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Have You Factored Reverse Logistics into Your E-Commerce Model?


E-commerce businesses should have their margins factored into their business model. It’s the only way to guarantee a certain amount of profit per item sold. But what is the game plan when someone returns their product? Have you factored reverse logistics into your e-commerce model?

Reverse logistics is the process of moving goods from their typical final destination for the purpose of capturing value or proper disposal. Remanufacturing and refurbishing activities may also be included in the definition of reverse logistics.


In the early stages of any e-commerce business, many proprietors forget to factor in the additional costs of replacing or discarding returned product. As the e-commerce market grows, so does the product return rate. This is where a lot of e-commerce businesses end up losing most (or all) of their sales margins.


Product returns add an estimated seven to 11 percent to the base price of goods sold. That figure is expected to rise sharply, according to Tony Sciarrotta, executive director of the Reverse Logistics Association. As an example, Sciarrotta notes return rates are typically higher than 40 percent in the e-commerce apparel industry.


Extra costs pile up in the reverse-logistics process through refurbishment/recycling of the product, customer support and the return itself. However, there are ways within these sequences to ensure profit margins remain relatively intact.


Refurbishment/Recycling Returned Product

When a defective product comes back through the return process, it takes time and money to refurbish it for resale. Sometimes a product may need be recycled all together if it is not fixable. For example, e-commerce businesses that sell makeup  cannot refurbish any cosmetics where the packaging seal has been broken. But, if there are only superficial problems with the case and the integrity of the makeup has not been compromised, then vendors can re-sell these products.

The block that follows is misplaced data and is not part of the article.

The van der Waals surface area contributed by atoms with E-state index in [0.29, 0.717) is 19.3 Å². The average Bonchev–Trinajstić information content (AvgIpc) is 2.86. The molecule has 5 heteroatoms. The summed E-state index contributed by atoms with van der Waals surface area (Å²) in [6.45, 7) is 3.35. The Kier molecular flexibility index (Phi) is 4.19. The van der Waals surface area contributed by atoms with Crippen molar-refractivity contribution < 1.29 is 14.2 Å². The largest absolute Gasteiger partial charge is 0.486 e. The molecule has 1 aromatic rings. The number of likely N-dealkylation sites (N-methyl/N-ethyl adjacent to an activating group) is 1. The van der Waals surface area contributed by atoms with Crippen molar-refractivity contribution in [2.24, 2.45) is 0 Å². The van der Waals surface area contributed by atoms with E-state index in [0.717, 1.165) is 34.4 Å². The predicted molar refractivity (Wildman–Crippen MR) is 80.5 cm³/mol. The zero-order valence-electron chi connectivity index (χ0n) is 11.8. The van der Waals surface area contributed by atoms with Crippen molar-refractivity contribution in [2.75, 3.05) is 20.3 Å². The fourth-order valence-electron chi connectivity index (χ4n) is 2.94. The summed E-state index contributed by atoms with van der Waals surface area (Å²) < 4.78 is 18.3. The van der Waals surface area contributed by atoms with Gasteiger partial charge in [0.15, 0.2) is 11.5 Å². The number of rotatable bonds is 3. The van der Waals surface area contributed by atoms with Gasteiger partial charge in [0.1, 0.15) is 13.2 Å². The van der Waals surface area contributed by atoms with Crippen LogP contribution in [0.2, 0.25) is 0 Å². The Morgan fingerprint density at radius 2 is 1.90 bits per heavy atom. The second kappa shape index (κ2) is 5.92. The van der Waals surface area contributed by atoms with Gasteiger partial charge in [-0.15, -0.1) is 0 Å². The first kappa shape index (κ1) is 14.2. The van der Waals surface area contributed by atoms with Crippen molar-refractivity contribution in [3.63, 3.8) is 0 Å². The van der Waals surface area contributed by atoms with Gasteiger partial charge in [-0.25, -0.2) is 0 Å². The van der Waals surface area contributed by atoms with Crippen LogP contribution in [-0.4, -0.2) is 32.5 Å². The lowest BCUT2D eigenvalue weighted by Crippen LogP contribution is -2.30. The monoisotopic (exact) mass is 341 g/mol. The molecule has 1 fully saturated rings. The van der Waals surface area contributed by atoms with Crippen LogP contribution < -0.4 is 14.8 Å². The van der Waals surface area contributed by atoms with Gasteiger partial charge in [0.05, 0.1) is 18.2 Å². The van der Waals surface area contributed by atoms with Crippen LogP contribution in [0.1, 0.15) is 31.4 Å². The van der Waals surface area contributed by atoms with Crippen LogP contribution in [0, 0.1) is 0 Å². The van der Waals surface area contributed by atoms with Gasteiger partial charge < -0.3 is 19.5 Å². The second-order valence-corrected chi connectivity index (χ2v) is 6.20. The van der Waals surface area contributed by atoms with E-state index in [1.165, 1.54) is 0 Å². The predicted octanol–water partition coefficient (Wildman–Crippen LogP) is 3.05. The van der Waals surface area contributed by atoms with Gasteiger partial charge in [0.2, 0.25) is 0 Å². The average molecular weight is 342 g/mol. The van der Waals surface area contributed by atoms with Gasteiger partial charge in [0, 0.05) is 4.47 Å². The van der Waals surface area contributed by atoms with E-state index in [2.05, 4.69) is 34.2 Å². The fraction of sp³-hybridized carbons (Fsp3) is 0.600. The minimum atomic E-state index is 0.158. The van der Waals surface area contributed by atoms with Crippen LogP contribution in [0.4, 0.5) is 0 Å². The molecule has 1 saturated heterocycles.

If e-commerce businesses do not want to list product exhibiting superficial issues, then they can still recoup some costs by listing these products on other sites that sell these types of items at discounted rates. sells recycled/refurbished items for discounted rates. As far as their policy onrecycled cosmetics goes, their products may have minor cosmetic wear that does not impact performance or quality. If the consumer can look beyond this to realize they would cause the same wear in a coupleof  months saving money is worth it.


Customer Support

E-commerce companies need to be on top of their game when it comes to customer support through the return process. This experience can bring customers back or push them away depending upon how smooth the return process is.


According to Smart Returns, many online shoppers are wary of e-commerce stores that either don’t have clear returns policies, or have terrible reputations for handling returns. A strong commitment to reverse logistics as a part of the customer service effort goes a long way toward repairing damaged customer attitudes and enticing new shoppers. Cash flows in reverse logistics are generally issued in credits, discounts and reduced operating costs. Developing credit rules and policies will help manage cash flows for e-commerce companies.


Returned Product

E-commerce businesses can understand a return on a product if it is defective upon arrival, but sometimes the customer can change their mind and decide they no longer want the product. Reverse logistics is unpredictable in this way because even if the product is in perfect condition, it could still end up back at square one.


According toMulti Briefs, the return process is more complicated than shipping things outbound as customers or consumers are the ones who start the reverse-logistics process. What many manufacturers don’t realize is that by handling returns correctly, they can get five percent of the return cost back in revenue.


Factoring reverse logistics into your ecommerce model is incredibly important. As the market continues to flourish, this is going to become even more integral to preserving as much of the profit margin as possible.



Bogdan is the founder of Top Design Magazine. You can find him in Bucharest-Romania so next time you want to drink a beer there and talk about web and stuff, give him a message.